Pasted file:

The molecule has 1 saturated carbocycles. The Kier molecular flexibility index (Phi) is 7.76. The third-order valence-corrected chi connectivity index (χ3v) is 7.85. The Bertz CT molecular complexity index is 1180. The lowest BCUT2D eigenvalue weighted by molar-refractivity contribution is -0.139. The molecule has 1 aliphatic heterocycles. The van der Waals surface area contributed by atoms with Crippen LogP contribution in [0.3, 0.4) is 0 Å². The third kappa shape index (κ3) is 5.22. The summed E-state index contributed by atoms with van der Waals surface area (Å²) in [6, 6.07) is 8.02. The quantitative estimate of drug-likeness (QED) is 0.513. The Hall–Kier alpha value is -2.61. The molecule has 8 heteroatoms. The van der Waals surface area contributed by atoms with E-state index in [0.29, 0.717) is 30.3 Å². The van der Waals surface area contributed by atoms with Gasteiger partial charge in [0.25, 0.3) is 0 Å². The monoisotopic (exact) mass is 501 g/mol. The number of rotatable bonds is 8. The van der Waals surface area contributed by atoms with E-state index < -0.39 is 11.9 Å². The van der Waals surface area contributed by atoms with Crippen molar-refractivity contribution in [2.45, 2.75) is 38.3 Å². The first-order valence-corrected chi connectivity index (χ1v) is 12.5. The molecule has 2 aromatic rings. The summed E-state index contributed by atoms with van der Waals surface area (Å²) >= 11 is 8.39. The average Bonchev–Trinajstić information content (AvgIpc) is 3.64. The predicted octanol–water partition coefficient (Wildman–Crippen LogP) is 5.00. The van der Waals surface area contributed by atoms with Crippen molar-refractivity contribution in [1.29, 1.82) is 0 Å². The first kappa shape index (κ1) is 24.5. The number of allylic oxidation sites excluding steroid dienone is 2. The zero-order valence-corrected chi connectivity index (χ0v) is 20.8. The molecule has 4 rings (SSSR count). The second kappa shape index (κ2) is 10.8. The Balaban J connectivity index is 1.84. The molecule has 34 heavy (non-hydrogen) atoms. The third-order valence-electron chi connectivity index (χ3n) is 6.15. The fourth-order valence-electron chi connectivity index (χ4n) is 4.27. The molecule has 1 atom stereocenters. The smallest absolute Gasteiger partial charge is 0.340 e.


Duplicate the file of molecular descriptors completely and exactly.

The molecule has 1 saturated carbocycles. The Kier molecular flexibility index (Phi) is 7.76. The third-order valence-corrected chi connectivity index (χ3v) is 7.85. The Bertz CT molecular complexity index is 1180. The lowest BCUT2D eigenvalue weighted by molar-refractivity contribution is -0.139. The molecule has 1 aliphatic heterocycles. The van der Waals surface area contributed by atoms with Crippen LogP contribution in [0.3, 0.4) is 0 Å². The third kappa shape index (κ3) is 5.22. The summed E-state index contributed by atoms with van der Waals surface area (Å²) in [6, 6.07) is 8.02. The quantitative estimate of drug-likeness (QED) is 0.513. The Hall–Kier alpha value is -2.61. The molecule has 8 heteroatoms. The van der Waals surface area contributed by atoms with E-state index in [0.29, 0.717) is 30.3 Å². The van der Waals surface area contributed by atoms with Gasteiger partial charge in [0.25, 0.3) is 0 Å². The monoisotopic (exact) mass is 501 g/mol. The number of rotatable bonds is 8. The van der Waals surface area contributed by atoms with E-state index < -0.39 is 11.9 Å². The van der Waals surface area contributed by atoms with Crippen molar-refractivity contribution in [2.45, 2.75) is 38.3 Å². The first-order valence-corrected chi connectivity index (χ1v) is 12.5. The molecule has 2 aromatic rings. The summed E-state index contributed by atoms with van der Waals surface area (Å²) >= 11 is 8.39. The average Bonchev–Trinajstić information content (AvgIpc) is 3.64. The predicted octanol–water partition coefficient (Wildman–Crippen LogP) is 5.00. The van der Waals surface area contributed by atoms with Crippen molar-refractivity contribution in [1.29, 1.82) is 0 Å². The first kappa shape index (κ1) is 24.5. The number of allylic oxidation sites excluding steroid dienone is 2. The zero-order valence-corrected chi connectivity index (χ0v) is 20.8. The molecule has 4 rings (SSSR count). The second kappa shape index (κ2) is 10.8. The Balaban J connectivity index is 1.84. The molecule has 34 heavy (non-hydrogen) atoms. The third-order valence-electron chi connectivity index (χ3n) is 6.15. The fourth-order valence-electron chi connectivity index (χ4n) is 4.27. The molecule has 1 atom stereocenters. The smallest absolute Gasteiger partial charge is 0.340 e.